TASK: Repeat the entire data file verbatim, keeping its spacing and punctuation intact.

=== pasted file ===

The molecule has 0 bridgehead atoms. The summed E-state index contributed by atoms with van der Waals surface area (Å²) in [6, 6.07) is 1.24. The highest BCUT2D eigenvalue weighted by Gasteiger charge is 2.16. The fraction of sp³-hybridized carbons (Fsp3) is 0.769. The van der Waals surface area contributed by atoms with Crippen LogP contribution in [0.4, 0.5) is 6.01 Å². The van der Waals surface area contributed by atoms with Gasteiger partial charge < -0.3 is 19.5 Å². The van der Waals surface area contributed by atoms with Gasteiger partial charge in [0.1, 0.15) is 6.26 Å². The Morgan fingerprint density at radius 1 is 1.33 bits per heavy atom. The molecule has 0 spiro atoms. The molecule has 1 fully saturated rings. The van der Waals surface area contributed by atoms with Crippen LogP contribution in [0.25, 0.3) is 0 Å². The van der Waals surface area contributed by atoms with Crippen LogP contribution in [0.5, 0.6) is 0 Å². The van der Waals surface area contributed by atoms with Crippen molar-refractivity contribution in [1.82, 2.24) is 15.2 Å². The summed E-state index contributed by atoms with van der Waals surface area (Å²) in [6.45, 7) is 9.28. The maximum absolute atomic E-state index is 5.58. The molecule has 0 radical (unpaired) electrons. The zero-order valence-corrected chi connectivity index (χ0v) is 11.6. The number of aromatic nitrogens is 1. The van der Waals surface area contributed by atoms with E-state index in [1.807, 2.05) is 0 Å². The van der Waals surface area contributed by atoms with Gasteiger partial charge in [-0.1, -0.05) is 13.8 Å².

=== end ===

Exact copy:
The molecule has 0 bridgehead atoms. The summed E-state index contributed by atoms with van der Waals surface area (Å²) in [6, 6.07) is 1.24. The highest BCUT2D eigenvalue weighted by Gasteiger charge is 2.16. The fraction of sp³-hybridized carbons (Fsp3) is 0.769. The van der Waals surface area contributed by atoms with Crippen LogP contribution in [0.4, 0.5) is 6.01 Å². The van der Waals surface area contributed by atoms with Gasteiger partial charge < -0.3 is 19.5 Å². The van der Waals surface area contributed by atoms with Gasteiger partial charge in [0.1, 0.15) is 6.26 Å². The Morgan fingerprint density at radius 1 is 1.33 bits per heavy atom. The molecule has 0 spiro atoms. The molecule has 1 fully saturated rings. The van der Waals surface area contributed by atoms with Crippen LogP contribution in [0.25, 0.3) is 0 Å². The van der Waals surface area contributed by atoms with Crippen LogP contribution in [0.5, 0.6) is 0 Å². The van der Waals surface area contributed by atoms with Crippen molar-refractivity contribution in [1.82, 2.24) is 15.2 Å². The summed E-state index contributed by atoms with van der Waals surface area (Å²) in [6.45, 7) is 9.28. The maximum absolute atomic E-state index is 5.58. The molecule has 0 radical (unpaired) electrons. The zero-order valence-corrected chi connectivity index (χ0v) is 11.6. The number of aromatic nitrogens is 1. The van der Waals surface area contributed by atoms with E-state index in [1.807, 2.05) is 0 Å². The van der Waals surface area contributed by atoms with Gasteiger partial charge in [-0.1, -0.05) is 13.8 Å².